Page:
This is a wonderful testimony to the love of the women, to the courage of the women, and to the dignity of women.  But more than that, folks, this is the same little group of a half dozen or so that saw Jesus die, that saw Jesus buried, and that saw Jesus risen; and therefore they are the only ones who can be credible eyewitness testimonies.  We don’t have any men who saw Jesus die, except John.  We don’t have any men who saw Him buried, which was a confirmation of His death.  And it has to be the women, because they’re the eyewitnesses of everything else, and you can’t have a resurrection unless you have a death and a burial.  And you have to give testimony to the real death, the real burial and the real resurrection.  They’ve seen it all.  They saw Him die.  They knew He was dead, because they didn’t break His legs.  They knew He was dead, ’cause the spear went into His side and out came the fluid and the water.  They knew He was dead, because they watched Him being buried.  And now they know He’s alive, because they’ve seen Him.  So in verse 9, they report all these things to the eleven and all the rest.  You’ve got the nine remaining from the eleven, although they’re called the eleven because that’s their official title.  And you’ve got all the other believers, the group of disciples who were there, who a couple of them appear on the road to Emmaus –

one was named Cleopas – so there are other disciples who are there along with the apostles.

Then in verse 10 – this is so interesting – it says, “Now they were Mary Magdalene, and Joanna, and Mary the mother of James, also the other women with them were telling these things to the Apostles.”  That brings up a problem.  What do you mean they were Mary Magdalene?  How did she get in this group?  The last thing we heard about Mary Magdalene, she went there, saw nothing but an empty grave, came back with the wrong information.  Up to now, as far as we know, she hasn’t come to any conclusion except that somebody stole the body.  She’s told Peter and John her conclusion that somebody stole the body, which sent them on their way back.  How does she get into this group?  Well, Luke is condensing this story.  I’ll tell you how she got into this group.  Turn to John 20 – this is just so wonderful.  How can she belong to the group of eyewitnesses when she didn’t go in the empty tomb, and she didn’t hear the angels say anything?  She left before the angels spoke, or appeared.  And she had not seen the risen Christ, so how can she be one of the witnesses?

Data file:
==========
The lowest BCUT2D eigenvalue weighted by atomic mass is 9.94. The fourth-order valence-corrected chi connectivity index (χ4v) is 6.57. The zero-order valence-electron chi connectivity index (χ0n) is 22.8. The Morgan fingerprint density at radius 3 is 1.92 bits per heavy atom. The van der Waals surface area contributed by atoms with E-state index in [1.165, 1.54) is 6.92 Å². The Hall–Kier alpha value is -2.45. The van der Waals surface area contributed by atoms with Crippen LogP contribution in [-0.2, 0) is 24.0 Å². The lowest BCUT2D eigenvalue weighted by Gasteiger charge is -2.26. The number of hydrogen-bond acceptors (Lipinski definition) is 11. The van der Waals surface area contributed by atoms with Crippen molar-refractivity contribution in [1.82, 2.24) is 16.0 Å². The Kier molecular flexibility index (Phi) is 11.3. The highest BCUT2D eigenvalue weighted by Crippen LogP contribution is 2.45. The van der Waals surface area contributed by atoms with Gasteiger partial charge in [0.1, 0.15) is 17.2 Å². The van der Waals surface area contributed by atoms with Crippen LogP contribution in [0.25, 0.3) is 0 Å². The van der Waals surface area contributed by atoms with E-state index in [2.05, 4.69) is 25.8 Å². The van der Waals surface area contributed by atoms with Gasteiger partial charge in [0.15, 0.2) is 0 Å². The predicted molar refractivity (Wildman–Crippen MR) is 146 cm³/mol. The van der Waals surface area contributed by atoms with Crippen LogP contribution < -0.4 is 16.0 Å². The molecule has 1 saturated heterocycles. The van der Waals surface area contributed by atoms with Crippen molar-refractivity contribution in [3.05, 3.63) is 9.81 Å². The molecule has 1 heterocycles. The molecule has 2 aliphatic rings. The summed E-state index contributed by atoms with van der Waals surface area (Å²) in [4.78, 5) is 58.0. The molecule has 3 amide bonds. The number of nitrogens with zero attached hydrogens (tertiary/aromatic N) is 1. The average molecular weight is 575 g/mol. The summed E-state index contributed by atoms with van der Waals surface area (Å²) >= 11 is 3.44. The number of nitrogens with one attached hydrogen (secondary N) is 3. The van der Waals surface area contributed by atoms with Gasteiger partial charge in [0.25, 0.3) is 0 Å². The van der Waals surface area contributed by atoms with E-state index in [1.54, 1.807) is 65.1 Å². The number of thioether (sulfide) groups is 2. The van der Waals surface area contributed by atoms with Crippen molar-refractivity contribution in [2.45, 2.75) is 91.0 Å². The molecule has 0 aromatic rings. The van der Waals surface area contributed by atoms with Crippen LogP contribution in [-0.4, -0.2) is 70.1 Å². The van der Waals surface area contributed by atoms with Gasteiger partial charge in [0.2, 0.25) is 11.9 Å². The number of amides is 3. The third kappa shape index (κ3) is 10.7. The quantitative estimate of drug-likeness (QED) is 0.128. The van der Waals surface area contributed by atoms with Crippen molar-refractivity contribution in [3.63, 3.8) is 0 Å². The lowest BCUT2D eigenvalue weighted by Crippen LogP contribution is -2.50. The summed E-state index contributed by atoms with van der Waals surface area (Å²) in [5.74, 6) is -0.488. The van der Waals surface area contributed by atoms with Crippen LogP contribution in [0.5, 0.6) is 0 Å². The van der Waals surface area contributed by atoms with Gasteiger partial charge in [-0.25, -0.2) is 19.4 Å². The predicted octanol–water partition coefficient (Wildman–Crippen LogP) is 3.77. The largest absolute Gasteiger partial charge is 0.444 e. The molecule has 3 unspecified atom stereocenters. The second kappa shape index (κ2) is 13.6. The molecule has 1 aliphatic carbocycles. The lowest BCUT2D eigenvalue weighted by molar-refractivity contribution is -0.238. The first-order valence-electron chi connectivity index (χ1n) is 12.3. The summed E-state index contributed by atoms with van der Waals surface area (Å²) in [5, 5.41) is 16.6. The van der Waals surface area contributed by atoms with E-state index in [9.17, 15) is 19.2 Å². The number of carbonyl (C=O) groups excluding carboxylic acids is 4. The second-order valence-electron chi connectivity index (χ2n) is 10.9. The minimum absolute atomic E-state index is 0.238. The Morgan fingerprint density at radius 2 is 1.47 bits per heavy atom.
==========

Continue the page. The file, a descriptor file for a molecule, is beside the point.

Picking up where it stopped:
Answer: This lady went back to the tomb.  This lady went back to the tomb.  At some point she decides she has to go back.  And so in John 20, verse 11, we find her standing outside the tomb weeping.  She’s all alone.  “And so, as she wept, she stooped and looked into the tomb; and she beheld two angels in white sitting” – now they’re sitting on the inside.  These are two different scenes at two different times, and this one is a private viewing for Mary.  And they’re sitting there, “one at the head and one at the feet, where the body of Jesus had been lying.  And they said to her, ‘Woman, why are you weeping?’”  I mean it just seems so – like you walk in an empty tomb and an angel talks to you, and he just says, “Hey, why you crying, lady?”  It’s just such a natural conversation.  “She said, ‘Because they have taken away My Lord, and I don’t know where they have laid Him.’”  She’s still sticking with her theory.  “And when she had said this, she turned around and behold – or beheld Jesus standing there and didn’t know that it was Jesus.”  Why?  I don’t know; maybe she couldn’t see through her tears.  But then, nobody after the resurrection of Jesus could really know who He was until He revealed Himself, right?  That was true of the disciples on the road to Emmaus.